Again, these claims initially involve applications for mandatory injunctive relief, or declarations of obligation, but could potentially expand over time into claims for damages.
Internationally, the leading claim of this type to date has been the Urgenda litigation in the Netherlands. In that case a Dutch NGO succeeded (at first instance and on appeal) in arguing that the Netherlands Government had breached its duty of care to the Dutch people by not taking sufficient steps to set and meet targets to reduce greenhouse gas emissions and prevent climate change. The relief ordered was that the Netherlands reduce emissions by at least 25% by the end of 2020, relative to 1990 levels. While the Government has agreed to comply with the ruling, as a matter of principle it has foreshadowed a further appeal.
The legal basis for the claim was that the Government had a duty to safeguard the protection and improvement of the living environment. That duty arose from a combination of tort law and international obligations to which the Netherlands had signed up.
A lot of attention has also been given to the survival (so far) of the Juliana case in the US in the face of various motions by the US Government to delay or dismiss it.
In the Juliana case a group of young people have brought an action against the US and various heads of US agencies alleging that, among other things, their policies on fossil fuels fail to satisfy their obligations to hold certain essential resources in trust for the benefit of all US citizens (this is described as the ‘public trust doctrine’). They seek declarations, injunctions restraining particular conduct, and mandatory injunctions requiring, for instance, implementation of a remedial plan to phase out fossil fuel emissions. An interlocutory appeal, which may determine whether the case is able to go to trial, is expected to be heard shortly.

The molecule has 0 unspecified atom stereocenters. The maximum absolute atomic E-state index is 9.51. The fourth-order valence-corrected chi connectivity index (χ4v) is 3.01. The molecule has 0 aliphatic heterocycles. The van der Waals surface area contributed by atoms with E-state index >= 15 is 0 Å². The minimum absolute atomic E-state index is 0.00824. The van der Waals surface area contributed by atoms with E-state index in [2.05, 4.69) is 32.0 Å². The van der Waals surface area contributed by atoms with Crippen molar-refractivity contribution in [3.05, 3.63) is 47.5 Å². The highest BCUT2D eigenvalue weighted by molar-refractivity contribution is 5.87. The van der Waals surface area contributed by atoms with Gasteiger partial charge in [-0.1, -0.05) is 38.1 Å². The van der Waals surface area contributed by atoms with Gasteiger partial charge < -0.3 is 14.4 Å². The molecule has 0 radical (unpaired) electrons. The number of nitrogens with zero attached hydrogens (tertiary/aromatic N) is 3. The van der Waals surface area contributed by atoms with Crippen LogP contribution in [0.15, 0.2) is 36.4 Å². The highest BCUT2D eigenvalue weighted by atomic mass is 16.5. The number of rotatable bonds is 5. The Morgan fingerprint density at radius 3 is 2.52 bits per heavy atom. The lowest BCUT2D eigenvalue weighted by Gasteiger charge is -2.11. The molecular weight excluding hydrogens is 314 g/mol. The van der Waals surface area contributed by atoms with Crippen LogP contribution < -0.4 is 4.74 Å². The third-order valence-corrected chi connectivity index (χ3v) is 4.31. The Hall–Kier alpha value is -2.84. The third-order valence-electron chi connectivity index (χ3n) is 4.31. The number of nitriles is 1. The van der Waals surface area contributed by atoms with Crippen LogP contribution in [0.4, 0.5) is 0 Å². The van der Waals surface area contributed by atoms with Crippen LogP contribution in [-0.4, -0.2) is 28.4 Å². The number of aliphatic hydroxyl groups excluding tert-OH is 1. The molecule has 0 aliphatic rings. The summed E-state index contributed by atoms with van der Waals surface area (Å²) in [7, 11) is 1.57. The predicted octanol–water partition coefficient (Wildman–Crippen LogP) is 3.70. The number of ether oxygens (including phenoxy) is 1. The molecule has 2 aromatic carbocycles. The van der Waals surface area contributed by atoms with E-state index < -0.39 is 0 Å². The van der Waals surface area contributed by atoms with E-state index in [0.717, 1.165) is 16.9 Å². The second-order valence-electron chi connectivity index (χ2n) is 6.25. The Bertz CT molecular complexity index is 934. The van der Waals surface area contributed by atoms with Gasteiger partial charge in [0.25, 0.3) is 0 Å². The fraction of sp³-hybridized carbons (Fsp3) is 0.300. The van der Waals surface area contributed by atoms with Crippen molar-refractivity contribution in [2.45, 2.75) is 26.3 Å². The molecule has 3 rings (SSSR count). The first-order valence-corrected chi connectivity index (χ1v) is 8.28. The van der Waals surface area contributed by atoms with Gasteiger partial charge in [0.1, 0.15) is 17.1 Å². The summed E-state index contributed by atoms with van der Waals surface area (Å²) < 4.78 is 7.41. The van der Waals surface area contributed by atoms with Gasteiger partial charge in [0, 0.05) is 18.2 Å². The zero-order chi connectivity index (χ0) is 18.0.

In Australia it is far from clear that actions equivalent to Urgenda or Juliana could successfully be pursued, but it is certain that they are being contemplated. If the warnings about the impacts of climate change continue to intensify, and there is a sense that the action taken by the Government is inadequate in its scope or speed, litigation of this type may well be attempted.
Moreover, to the extent that governments make decisions (or implement policies) which seem to support ongoing or increasing emissions by industries or entities which contribute meaningfully to Australia’s overall level of emissions, these types of actions may be taken against both governments, and the beneficiaries of those policies, in an attempt to thwart their implementation.